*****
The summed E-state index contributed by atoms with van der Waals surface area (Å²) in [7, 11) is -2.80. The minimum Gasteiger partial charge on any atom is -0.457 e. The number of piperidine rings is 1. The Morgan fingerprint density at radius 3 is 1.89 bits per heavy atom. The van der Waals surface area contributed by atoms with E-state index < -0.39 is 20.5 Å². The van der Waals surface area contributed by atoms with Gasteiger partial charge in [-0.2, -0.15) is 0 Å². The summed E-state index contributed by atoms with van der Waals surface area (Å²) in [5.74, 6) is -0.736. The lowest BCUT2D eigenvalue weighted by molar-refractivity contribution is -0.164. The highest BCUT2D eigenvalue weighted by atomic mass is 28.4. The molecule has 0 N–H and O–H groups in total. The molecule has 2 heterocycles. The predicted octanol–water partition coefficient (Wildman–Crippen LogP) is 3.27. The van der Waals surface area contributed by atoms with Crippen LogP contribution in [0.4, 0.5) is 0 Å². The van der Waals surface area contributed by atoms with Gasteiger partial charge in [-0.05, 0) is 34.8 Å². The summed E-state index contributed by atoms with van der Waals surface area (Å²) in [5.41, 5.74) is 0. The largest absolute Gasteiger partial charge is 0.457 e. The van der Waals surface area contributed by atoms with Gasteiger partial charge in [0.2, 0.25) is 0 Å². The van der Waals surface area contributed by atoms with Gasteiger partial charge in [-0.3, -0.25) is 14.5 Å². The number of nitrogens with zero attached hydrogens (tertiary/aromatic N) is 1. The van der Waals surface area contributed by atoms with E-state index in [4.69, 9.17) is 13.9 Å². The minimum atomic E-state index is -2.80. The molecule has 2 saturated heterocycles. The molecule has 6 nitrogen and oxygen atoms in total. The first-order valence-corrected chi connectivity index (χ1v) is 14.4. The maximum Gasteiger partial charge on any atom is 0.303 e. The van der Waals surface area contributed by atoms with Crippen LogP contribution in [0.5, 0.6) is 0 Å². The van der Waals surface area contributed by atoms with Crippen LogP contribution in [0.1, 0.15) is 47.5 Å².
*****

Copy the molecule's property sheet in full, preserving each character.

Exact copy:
The summed E-state index contributed by atoms with van der Waals surface area (Å²) in [7, 11) is -2.80. The minimum Gasteiger partial charge on any atom is -0.457 e. The number of piperidine rings is 1. The Morgan fingerprint density at radius 3 is 1.89 bits per heavy atom. The van der Waals surface area contributed by atoms with E-state index < -0.39 is 20.5 Å². The van der Waals surface area contributed by atoms with Gasteiger partial charge in [-0.2, -0.15) is 0 Å². The summed E-state index contributed by atoms with van der Waals surface area (Å²) in [5.74, 6) is -0.736. The lowest BCUT2D eigenvalue weighted by molar-refractivity contribution is -0.164. The highest BCUT2D eigenvalue weighted by atomic mass is 28.4. The molecule has 0 N–H and O–H groups in total. The molecule has 2 heterocycles. The predicted octanol–water partition coefficient (Wildman–Crippen LogP) is 3.27. The van der Waals surface area contributed by atoms with Crippen LogP contribution in [0.4, 0.5) is 0 Å². The van der Waals surface area contributed by atoms with Gasteiger partial charge in [-0.05, 0) is 34.8 Å². The summed E-state index contributed by atoms with van der Waals surface area (Å²) in [5.41, 5.74) is 0. The largest absolute Gasteiger partial charge is 0.457 e. The van der Waals surface area contributed by atoms with Gasteiger partial charge in [0.2, 0.25) is 0 Å². The van der Waals surface area contributed by atoms with Gasteiger partial charge in [-0.3, -0.25) is 14.5 Å². The number of nitrogens with zero attached hydrogens (tertiary/aromatic N) is 1. The van der Waals surface area contributed by atoms with E-state index in [4.69, 9.17) is 13.9 Å². The minimum atomic E-state index is -2.80. The molecule has 2 saturated heterocycles. The molecule has 6 nitrogen and oxygen atoms in total. The first-order valence-corrected chi connectivity index (χ1v) is 14.4. The maximum Gasteiger partial charge on any atom is 0.303 e. The van der Waals surface area contributed by atoms with Crippen LogP contribution in [0.5, 0.6) is 0 Å². The van der Waals surface area contributed by atoms with Crippen LogP contribution in [0.1, 0.15) is 47.5 Å².